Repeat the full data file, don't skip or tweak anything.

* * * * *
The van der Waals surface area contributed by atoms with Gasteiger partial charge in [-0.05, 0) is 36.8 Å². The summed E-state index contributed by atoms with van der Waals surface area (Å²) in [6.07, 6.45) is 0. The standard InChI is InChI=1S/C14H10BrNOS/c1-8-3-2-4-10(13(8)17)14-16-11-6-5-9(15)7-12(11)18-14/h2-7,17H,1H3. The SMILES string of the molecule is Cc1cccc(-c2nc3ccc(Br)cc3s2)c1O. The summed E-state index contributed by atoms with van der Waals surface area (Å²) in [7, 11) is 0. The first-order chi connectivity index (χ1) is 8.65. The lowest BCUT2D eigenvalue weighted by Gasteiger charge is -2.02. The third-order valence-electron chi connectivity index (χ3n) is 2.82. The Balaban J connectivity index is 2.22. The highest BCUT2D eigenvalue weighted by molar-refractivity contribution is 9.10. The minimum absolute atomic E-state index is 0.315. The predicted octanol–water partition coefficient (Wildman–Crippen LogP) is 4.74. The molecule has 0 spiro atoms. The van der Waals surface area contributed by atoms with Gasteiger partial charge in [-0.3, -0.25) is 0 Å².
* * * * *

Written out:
The van der Waals surface area contributed by atoms with Gasteiger partial charge in [-0.05, 0) is 36.8 Å². The summed E-state index contributed by atoms with van der Waals surface area (Å²) in [6.07, 6.45) is 0. The standard InChI is InChI=1S/C14H10BrNOS/c1-8-3-2-4-10(13(8)17)14-16-11-6-5-9(15)7-12(11)18-14/h2-7,17H,1H3. The SMILES string of the molecule is Cc1cccc(-c2nc3ccc(Br)cc3s2)c1O. The summed E-state index contributed by atoms with van der Waals surface area (Å²) in [7, 11) is 0. The first-order chi connectivity index (χ1) is 8.65. The lowest BCUT2D eigenvalue weighted by Gasteiger charge is -2.02. The third-order valence-electron chi connectivity index (χ3n) is 2.82. The Balaban J connectivity index is 2.22. The highest BCUT2D eigenvalue weighted by molar-refractivity contribution is 9.10. The minimum absolute atomic E-state index is 0.315. The predicted octanol–water partition coefficient (Wildman–Crippen LogP) is 4.74. The molecule has 0 spiro atoms. The van der Waals surface area contributed by atoms with Gasteiger partial charge in [-0.3, -0.25) is 0 Å².